New report confirms, again, that new EPA regulations won't hurt power system reliability
There’s been a lot of hubbub lately about new and emerging EPA regulations. Lots of folks in pollution-intensive industries would like you to believe that those regulations will crush the economy, leave grandma shivering in the dark, and smack that ice cream cone right out of little Jimmy’s hands.
For a particularly crude example of that kind of agitprop, check out this borderline hysterical (in both senses) post from Steve Everley at Newt Gingrich’s shill shop American Solutions: “Study: EPA Rules Will Shut Off Power to Millions of Homes.” Aaaaaaaaah! Run, little Jimmy, run!
(Suffice to say, the study in question, which I wrote about the other day, says nothing of the sort.)
Anyway, a while back I wrote about a report from M.J. Bradley & Associates that examined the issue closely and concluded that the power industry can comply with the new regulations without adversely affecting system reliability. Little Jimmy’s going to be fine.
Now another analysis has been released, examining the same set of issues and coming to the roughly same conclusion. It’s from consulting firm Charles River Associates and goes by the snappy title, “A Reliability Assessment of EPA’s Proposed Transport Rule and Forthcoming Utility MACT.” (Can you feel the excitement?)
Like I said, the conclusions are in line with the MJ Bradley analysis, so I won’t get into the nuts and bolts. Check my previous post for details on the many trends and tools that point in the direction of Don’t Panic. Among them are: tons of new generating capacity is already in the pipeline, the struggling economy has slowed demand growth, there’s lots of cheap natural gas around these days, there are tons of underutilized demand-management tools, and all sorts of regulatory safeguards are already in place.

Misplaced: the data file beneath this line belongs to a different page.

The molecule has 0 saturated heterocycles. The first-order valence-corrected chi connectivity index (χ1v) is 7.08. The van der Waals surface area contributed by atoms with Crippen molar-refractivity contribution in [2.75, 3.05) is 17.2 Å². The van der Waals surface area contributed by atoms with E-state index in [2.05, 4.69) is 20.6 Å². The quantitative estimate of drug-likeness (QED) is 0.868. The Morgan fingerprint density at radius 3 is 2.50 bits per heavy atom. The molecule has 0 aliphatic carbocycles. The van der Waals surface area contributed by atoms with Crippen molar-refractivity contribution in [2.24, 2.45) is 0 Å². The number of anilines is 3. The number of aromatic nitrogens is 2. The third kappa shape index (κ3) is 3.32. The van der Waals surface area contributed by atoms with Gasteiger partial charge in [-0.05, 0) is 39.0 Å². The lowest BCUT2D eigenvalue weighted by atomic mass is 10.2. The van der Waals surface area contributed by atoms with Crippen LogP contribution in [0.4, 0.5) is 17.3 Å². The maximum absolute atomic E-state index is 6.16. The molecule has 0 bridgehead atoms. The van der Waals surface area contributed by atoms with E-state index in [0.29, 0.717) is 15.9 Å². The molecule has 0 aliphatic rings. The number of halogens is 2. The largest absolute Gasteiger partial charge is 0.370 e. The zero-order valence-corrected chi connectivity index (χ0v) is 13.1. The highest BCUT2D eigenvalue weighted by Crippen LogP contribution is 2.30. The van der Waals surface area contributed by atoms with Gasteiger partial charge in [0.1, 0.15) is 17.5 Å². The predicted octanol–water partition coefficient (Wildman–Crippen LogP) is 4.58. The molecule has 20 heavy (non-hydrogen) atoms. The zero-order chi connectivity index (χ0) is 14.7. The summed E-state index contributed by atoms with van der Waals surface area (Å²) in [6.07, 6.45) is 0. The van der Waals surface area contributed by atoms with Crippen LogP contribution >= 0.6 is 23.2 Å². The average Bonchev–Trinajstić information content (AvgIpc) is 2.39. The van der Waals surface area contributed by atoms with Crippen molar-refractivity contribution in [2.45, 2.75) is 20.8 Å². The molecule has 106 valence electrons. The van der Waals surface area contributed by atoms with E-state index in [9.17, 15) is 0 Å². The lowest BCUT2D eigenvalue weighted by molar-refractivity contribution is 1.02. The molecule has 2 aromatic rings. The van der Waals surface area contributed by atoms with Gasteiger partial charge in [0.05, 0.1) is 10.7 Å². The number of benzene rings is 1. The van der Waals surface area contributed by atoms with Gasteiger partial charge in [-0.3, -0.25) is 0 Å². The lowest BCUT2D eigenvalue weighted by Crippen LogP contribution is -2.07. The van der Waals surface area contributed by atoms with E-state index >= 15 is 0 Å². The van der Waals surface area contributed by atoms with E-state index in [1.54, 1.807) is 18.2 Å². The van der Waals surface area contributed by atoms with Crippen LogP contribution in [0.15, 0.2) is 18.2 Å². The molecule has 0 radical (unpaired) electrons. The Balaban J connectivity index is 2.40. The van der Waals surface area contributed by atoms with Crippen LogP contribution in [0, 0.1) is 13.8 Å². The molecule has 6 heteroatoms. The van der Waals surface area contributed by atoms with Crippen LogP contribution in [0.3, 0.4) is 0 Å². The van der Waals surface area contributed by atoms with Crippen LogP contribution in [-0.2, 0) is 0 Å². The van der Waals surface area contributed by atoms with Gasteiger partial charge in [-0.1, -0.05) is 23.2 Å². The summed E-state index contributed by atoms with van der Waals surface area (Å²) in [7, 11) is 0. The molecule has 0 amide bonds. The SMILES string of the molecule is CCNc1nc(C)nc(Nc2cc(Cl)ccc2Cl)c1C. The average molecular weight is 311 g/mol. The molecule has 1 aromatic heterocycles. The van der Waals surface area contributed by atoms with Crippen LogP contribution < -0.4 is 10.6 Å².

Here’s the high-level conclusion:
… modeling an aggressive policy implementation of EPA’s proposed and forthcoming air regulations, we demonstrate, consistent with other industry reports, that with prompt action and industry coordination, electric system reliability can be maintained.
Got it? No jack-booted EPA thugs are going to “shut off power” to your home. Your toaster will turn on every morning, just like always. The economy will continue growing, as it has in the face of previous regulations. Industry will flush its previous fear-mongering down the memory hole and pivot to fear-mongering the next set of regulations, in keeping with its fine traditions.
Meanwhile, the air and water will get cleaner. It’s all good.
More stories in this series:
A broad look at the power industry — where the power plants are, what they burn, and which ones pollute.
Yesterday I published a brief overview of the U.S. power sector. Aging coal plants are responsible for the vast bulk of the its pollution — greenhouse gases, SOX and NOX, particulates (smog), mercury, combustion ash, you name it. The power …
EPA is working furiously on clean-air rules, and coal-dominated utilities are terrified. Some of the oldest, dirtiest coal plants will be shut down.
There are a number of things brewing at the EPA that are making coal utility executives nervous.
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